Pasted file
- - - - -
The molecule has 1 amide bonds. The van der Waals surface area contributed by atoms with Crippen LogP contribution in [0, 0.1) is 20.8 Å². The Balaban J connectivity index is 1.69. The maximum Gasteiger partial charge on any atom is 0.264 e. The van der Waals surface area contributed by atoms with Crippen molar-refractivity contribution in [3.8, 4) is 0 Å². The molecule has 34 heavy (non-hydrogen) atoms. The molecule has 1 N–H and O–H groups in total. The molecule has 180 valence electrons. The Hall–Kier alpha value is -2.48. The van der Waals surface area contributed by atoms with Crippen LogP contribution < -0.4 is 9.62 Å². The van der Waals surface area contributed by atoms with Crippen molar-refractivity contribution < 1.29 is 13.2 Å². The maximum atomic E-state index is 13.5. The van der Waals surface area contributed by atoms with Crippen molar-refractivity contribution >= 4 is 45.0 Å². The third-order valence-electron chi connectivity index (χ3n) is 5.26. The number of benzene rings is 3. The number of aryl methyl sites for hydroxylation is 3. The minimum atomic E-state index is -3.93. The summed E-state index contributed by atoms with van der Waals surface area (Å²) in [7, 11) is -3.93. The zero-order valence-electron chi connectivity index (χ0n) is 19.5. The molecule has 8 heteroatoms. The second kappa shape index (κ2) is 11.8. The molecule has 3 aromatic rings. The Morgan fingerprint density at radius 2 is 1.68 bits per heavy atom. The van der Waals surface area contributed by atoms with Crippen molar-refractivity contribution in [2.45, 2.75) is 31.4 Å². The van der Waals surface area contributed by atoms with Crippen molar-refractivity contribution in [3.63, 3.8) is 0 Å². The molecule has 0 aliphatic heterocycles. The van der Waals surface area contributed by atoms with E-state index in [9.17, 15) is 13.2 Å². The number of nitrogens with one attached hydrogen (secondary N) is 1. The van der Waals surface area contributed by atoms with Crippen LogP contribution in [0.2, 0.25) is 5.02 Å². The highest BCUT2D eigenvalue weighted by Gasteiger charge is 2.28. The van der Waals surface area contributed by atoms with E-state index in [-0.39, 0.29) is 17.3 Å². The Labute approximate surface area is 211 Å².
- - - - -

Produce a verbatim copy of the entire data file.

The molecule has 1 amide bonds. The van der Waals surface area contributed by atoms with Crippen LogP contribution in [0, 0.1) is 20.8 Å². The Balaban J connectivity index is 1.69. The maximum Gasteiger partial charge on any atom is 0.264 e. The van der Waals surface area contributed by atoms with Crippen molar-refractivity contribution in [3.8, 4) is 0 Å². The molecule has 34 heavy (non-hydrogen) atoms. The molecule has 1 N–H and O–H groups in total. The molecule has 180 valence electrons. The Hall–Kier alpha value is -2.48. The van der Waals surface area contributed by atoms with Crippen LogP contribution < -0.4 is 9.62 Å². The van der Waals surface area contributed by atoms with Crippen molar-refractivity contribution < 1.29 is 13.2 Å². The maximum atomic E-state index is 13.5. The van der Waals surface area contributed by atoms with Crippen molar-refractivity contribution >= 4 is 45.0 Å². The third-order valence-electron chi connectivity index (χ3n) is 5.26. The number of benzene rings is 3. The number of aryl methyl sites for hydroxylation is 3. The minimum atomic E-state index is -3.93. The summed E-state index contributed by atoms with van der Waals surface area (Å²) in [7, 11) is -3.93. The zero-order valence-electron chi connectivity index (χ0n) is 19.5. The molecule has 8 heteroatoms. The second kappa shape index (κ2) is 11.8. The molecule has 3 aromatic rings. The Morgan fingerprint density at radius 2 is 1.68 bits per heavy atom. The van der Waals surface area contributed by atoms with Crippen molar-refractivity contribution in [2.45, 2.75) is 31.4 Å². The van der Waals surface area contributed by atoms with Crippen molar-refractivity contribution in [3.63, 3.8) is 0 Å². The molecule has 0 aliphatic heterocycles. The van der Waals surface area contributed by atoms with E-state index in [9.17, 15) is 13.2 Å². The number of nitrogens with one attached hydrogen (secondary N) is 1. The van der Waals surface area contributed by atoms with Crippen LogP contribution in [0.2, 0.25) is 5.02 Å². The highest BCUT2D eigenvalue weighted by Gasteiger charge is 2.28. The van der Waals surface area contributed by atoms with E-state index in [-0.39, 0.29) is 17.3 Å². The Labute approximate surface area is 211 Å².